FORMER Société Générale trader Jérôme Kerviel admitted creating a fake client called “Matt” to cover massive unauthorised bets with a broker yesterday.
The 33-year-old told a court on the sixth day of his trial how he had lied to broker Moussa Bakir about the driven, rugby-loving “Matt”, who worked for a hedge fund, in response to Bakir’s questions about his strategy.
Bakir had earlier told the court that Kerviel claimed his risky bets were the result of pressure from “Matt”, whose aim was to make a billion in profit.
“I told him a fib ... [Bakir] wanted to know what my underlying strategy was,” said Kerviel, who risks five years in jail and a €375,000 (£312,000) fine if found guilty of charges of breach of trust, computer abuse and forgery.
Bakir told the court Kerviel’s trades had brought him a bonus of €1m. He said the aim of a trader was to make money, but acknowledged one “had to follow the rules”.
SocGen blames Kerviel for €4.9bn in trading losses in early 2008 that brought the bank close to collapse. It argues he acted alone and without the knowledge of his bosses.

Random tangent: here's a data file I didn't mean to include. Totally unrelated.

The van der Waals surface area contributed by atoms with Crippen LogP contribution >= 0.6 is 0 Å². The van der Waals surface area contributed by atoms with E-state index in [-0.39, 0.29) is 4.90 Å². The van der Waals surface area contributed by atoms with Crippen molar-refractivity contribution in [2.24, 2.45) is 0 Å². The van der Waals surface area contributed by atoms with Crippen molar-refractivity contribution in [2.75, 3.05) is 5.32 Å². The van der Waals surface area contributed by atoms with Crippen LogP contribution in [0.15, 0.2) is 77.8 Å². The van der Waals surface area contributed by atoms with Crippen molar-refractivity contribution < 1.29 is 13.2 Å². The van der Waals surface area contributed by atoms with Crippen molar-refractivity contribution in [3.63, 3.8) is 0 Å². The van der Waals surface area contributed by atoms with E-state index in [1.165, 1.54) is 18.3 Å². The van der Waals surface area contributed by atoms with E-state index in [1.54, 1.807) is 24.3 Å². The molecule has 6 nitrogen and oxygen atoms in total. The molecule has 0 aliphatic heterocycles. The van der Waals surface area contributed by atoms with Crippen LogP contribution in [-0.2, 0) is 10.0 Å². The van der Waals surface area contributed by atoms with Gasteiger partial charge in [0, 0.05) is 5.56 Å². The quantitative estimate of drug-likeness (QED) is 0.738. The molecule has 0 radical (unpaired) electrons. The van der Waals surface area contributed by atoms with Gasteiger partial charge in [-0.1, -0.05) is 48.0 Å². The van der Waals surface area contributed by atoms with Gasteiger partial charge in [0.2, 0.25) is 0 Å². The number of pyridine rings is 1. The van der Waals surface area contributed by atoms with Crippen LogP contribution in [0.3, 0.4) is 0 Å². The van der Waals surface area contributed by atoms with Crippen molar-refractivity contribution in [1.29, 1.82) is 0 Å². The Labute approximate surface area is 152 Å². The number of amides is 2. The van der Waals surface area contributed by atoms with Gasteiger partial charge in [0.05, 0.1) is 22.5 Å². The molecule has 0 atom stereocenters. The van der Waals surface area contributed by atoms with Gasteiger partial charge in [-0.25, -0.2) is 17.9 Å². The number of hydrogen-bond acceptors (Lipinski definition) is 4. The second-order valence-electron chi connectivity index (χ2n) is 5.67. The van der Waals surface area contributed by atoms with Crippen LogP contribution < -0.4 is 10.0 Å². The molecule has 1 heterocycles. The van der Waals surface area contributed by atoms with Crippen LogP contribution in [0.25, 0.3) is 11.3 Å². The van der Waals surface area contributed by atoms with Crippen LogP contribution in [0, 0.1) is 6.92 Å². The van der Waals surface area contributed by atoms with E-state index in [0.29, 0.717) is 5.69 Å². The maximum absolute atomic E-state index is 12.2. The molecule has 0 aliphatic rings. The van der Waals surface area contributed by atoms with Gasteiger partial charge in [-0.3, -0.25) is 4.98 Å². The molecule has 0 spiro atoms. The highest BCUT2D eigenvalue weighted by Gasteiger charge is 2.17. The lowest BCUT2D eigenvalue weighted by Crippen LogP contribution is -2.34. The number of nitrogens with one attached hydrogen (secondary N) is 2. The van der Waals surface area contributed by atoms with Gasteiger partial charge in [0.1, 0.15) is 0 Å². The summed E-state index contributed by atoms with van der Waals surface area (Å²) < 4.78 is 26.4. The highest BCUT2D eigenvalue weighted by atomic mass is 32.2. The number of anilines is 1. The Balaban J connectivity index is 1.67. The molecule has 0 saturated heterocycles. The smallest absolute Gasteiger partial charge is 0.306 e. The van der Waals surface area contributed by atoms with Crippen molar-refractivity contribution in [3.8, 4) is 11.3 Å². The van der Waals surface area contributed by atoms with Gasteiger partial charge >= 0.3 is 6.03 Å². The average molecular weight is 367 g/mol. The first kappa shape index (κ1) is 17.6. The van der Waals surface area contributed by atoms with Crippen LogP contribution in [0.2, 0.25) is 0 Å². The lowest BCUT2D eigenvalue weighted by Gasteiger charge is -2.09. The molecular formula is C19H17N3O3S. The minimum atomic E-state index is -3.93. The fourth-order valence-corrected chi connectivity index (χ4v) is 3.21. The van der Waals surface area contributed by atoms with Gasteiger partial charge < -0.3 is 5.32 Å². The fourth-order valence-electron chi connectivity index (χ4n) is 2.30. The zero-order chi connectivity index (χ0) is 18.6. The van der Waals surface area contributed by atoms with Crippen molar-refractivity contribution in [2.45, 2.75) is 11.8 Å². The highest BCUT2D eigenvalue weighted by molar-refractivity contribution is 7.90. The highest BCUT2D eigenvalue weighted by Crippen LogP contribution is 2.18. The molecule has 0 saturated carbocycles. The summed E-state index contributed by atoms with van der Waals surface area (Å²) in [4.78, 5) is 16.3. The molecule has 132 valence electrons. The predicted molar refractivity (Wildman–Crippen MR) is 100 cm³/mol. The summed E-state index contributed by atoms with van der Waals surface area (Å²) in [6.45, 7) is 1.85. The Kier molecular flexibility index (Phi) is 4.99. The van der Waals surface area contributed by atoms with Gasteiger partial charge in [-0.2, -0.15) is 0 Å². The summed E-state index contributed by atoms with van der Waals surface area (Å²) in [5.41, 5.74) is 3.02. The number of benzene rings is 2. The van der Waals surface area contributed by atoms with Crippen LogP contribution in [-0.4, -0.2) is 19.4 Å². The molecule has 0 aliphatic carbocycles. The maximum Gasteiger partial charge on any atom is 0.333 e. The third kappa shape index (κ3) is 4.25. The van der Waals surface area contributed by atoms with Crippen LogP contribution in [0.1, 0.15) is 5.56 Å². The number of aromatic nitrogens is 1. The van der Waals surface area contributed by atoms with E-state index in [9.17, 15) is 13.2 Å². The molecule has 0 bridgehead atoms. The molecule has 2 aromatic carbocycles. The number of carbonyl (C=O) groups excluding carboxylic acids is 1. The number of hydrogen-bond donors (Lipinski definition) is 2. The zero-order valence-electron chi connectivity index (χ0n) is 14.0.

Kerviel admits building up unauthorised positions worth an estimated €50bn but insists his superiors knew what he was doing and tolerated breaches of risk controls.
SocGen’s representative in court, Claire Dumas, has said the bank was unable to detect the fictitious positions Kerviel used as cover because the trader knew how to work the system. “He took out all the young girls from the support desk,” Dumas said this week.
The bank is trying to move on from the scandal with a new management team and strategy which it unveiled at an investor event yesterday.
Kerviel’s trial is due to run until 25 June.
City A.M. Reporter